The Reason Rally was great, though not perfect. First the good: Greta Christina, PZ Myers, Hemant Mehta, and Jessica Ahlquist were all great. Tim Minchin, Jamie Kilstein and Eddie Izzard were freaking brilliant. As was Paul Provenza, who was the emcee.
Hemant was one of the first speakers and he gave a rousing talk encouraging atheists to run for public office. He then introduced Jessica Ahlquist and presented her with a check for more than $62,000 for her scholarship, about $9,000 of which came from the sale of our Evil Little Thing shirts. That actually made me choke up, as did Jessica’s speech that followed. What a remarkable young woman. I can only wish that I had that kind of poise and grace at 16 years old.
Greta gave her standard barnburner of a talk, drawing on the material in her new book expressing the many things that atheists are justifiably angry about. And PZ, in a white cowboy hat that seemed as out of place as a milk bucket under a mule, gave a similar speech about his favorite sin — wrath. But everyone near us thought he said “rap,” which caused me to utter a prayer: “Please let PZ do a rap, please let PZ do a rap.” Alas, he didn’t. But that would have been so memorable if he had.
The stand up comics were all amazing. Eddie Izzard was actually the weakest of the three of them, believe it or not. Minchin did several of his best songs, including Storm and Fuck the Pope. And Kilstein did another of his patented righteous rants that was just incredible. I can’t wait to see the video of that one. That was a highlight of the entertainment segments for me.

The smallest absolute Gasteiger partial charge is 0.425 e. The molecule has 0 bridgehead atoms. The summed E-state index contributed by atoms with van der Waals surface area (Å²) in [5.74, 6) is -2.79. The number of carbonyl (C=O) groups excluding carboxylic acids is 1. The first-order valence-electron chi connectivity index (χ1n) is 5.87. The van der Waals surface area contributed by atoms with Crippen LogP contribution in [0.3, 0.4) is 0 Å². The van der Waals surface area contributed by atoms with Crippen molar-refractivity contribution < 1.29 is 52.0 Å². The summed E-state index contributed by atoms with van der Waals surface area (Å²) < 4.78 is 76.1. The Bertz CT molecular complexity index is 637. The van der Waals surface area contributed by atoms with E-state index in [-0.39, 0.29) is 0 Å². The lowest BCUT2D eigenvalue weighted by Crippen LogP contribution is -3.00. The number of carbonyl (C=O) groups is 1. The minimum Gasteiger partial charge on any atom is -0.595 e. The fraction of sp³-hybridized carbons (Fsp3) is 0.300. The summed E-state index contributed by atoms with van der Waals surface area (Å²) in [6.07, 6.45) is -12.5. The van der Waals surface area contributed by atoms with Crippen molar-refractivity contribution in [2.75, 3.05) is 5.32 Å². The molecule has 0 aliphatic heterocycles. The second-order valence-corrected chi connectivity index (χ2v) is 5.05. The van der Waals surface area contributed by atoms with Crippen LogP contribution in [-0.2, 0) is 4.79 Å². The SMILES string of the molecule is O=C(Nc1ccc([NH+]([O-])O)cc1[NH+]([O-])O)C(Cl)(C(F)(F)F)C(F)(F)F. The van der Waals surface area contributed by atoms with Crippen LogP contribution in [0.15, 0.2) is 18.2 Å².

Now, the bad: Way too many speakers. Way, way too many speakers. Most of them had a few minutes to speak at the most. And several of them did the standard protest rally speech, the kind I absolutely hate. I hate chanting. Hate it with the fire of a thousand suns. I hate call and response even more than I hate chanting. And when Elizabeth Cornwall had everyone shouting things at Congress, I couldn’t have cringed any harder if Rush Limbaugh and Ann Coulter made a sex tape. That kind of thing just makes my skin crawl.
And I kind of felt bad for Dan Barker, though I think his wound was largely self-inflicted. Dan is a great speaker and a great guy, but he likes to do some really cheesy anti-religion songs. Unfortunately, he did a few of them shortly after Tim Minchin performed and the contrast was as stark as it could possibly be. The effect was like an open micer following George Carlin on stage. Why he attempted to pull it off is beyond me.
But that hardly was enough to distract from the awesomeness of the event, nor was the wind and the rain. It never poured really hard or hit thunderstorm level, just on and off rain showers. And it started getting really cold toward the end. I almost wore shorts, too; glad I didn’t.
And yes, there were protesters there, including the Fred Phelps ghouls. Nate Phelps gave a terrific speech in which he condemned the barbaric views of his family. The sense of sadness that he expressed seemed entirely authentic to me:
“My heart goes out to the millions who see and hear the cruel message of my family. A message that is met with tacit approval by too many in this society. A message that seeps into their hearts. A message leaving them to wonder why a creator made them gay just so he could punish them. It’s a terrible, terrible waste.”
I didn’t even bother to go over near the protesters because, for me, that isn’t what this day was about.
Oh, and Greg Graffin was a very bad choice to sing the national anthem. They should have asked JT to do it. If there’s an atheist who can sing better than him, I’d like to hear them.
I heard many people say that there was an official estimate of 20,000 people there, but I don’t buy that. There weren’t that many. The Huffington Post says it was 8-10,000 and that seems a far more — yes — reasonable number to me. I’ve covered a lot of rallies over the years and there’s no way there were 20,000 people there.